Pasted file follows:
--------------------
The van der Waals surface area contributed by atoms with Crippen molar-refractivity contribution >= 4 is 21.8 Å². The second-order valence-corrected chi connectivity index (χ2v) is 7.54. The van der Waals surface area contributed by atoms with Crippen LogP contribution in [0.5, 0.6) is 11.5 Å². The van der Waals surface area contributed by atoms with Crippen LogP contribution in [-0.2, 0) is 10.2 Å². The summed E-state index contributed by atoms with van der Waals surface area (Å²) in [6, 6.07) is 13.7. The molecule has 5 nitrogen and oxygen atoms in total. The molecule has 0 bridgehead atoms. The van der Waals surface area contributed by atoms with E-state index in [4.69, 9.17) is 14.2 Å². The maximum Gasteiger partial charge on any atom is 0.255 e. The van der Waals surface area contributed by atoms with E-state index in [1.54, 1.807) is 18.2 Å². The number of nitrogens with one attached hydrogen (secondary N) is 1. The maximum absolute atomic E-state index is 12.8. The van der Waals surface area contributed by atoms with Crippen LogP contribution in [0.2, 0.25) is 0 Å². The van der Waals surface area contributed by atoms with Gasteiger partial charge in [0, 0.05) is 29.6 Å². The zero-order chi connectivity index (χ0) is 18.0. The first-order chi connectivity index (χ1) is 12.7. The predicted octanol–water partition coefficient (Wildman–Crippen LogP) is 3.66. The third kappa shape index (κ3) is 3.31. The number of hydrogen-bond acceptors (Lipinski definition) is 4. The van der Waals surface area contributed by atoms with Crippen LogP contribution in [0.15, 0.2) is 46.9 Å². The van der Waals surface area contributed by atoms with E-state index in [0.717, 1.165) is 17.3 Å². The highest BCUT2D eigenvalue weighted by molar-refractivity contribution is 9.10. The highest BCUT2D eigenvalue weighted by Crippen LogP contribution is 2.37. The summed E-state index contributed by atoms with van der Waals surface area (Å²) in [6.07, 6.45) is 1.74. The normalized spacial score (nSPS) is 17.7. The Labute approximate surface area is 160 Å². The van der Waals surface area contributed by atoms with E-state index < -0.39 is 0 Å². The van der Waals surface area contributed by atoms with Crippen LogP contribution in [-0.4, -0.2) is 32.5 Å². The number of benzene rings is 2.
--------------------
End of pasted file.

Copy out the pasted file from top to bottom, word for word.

The van der Waals surface area contributed by atoms with Crippen molar-refractivity contribution >= 4 is 21.8 Å². The second-order valence-corrected chi connectivity index (χ2v) is 7.54. The van der Waals surface area contributed by atoms with Crippen LogP contribution in [0.5, 0.6) is 11.5 Å². The van der Waals surface area contributed by atoms with Crippen LogP contribution in [-0.2, 0) is 10.2 Å². The summed E-state index contributed by atoms with van der Waals surface area (Å²) in [6, 6.07) is 13.7. The molecule has 5 nitrogen and oxygen atoms in total. The molecule has 0 bridgehead atoms. The van der Waals surface area contributed by atoms with E-state index in [4.69, 9.17) is 14.2 Å². The maximum Gasteiger partial charge on any atom is 0.255 e. The van der Waals surface area contributed by atoms with E-state index in [1.54, 1.807) is 18.2 Å². The number of nitrogens with one attached hydrogen (secondary N) is 1. The maximum absolute atomic E-state index is 12.8. The van der Waals surface area contributed by atoms with Crippen LogP contribution in [0.2, 0.25) is 0 Å². The van der Waals surface area contributed by atoms with Gasteiger partial charge in [0, 0.05) is 29.6 Å². The zero-order chi connectivity index (χ0) is 18.0. The first-order chi connectivity index (χ1) is 12.7. The predicted octanol–water partition coefficient (Wildman–Crippen LogP) is 3.66. The third kappa shape index (κ3) is 3.31. The number of hydrogen-bond acceptors (Lipinski definition) is 4. The van der Waals surface area contributed by atoms with Crippen LogP contribution in [0.15, 0.2) is 46.9 Å². The van der Waals surface area contributed by atoms with E-state index in [0.717, 1.165) is 17.3 Å². The highest BCUT2D eigenvalue weighted by molar-refractivity contribution is 9.10. The highest BCUT2D eigenvalue weighted by Crippen LogP contribution is 2.37. The summed E-state index contributed by atoms with van der Waals surface area (Å²) in [6.07, 6.45) is 1.74. The normalized spacial score (nSPS) is 17.7. The Labute approximate surface area is 160 Å². The van der Waals surface area contributed by atoms with E-state index < -0.39 is 0 Å². The van der Waals surface area contributed by atoms with Crippen LogP contribution in [-0.4, -0.2) is 32.5 Å². The number of benzene rings is 2.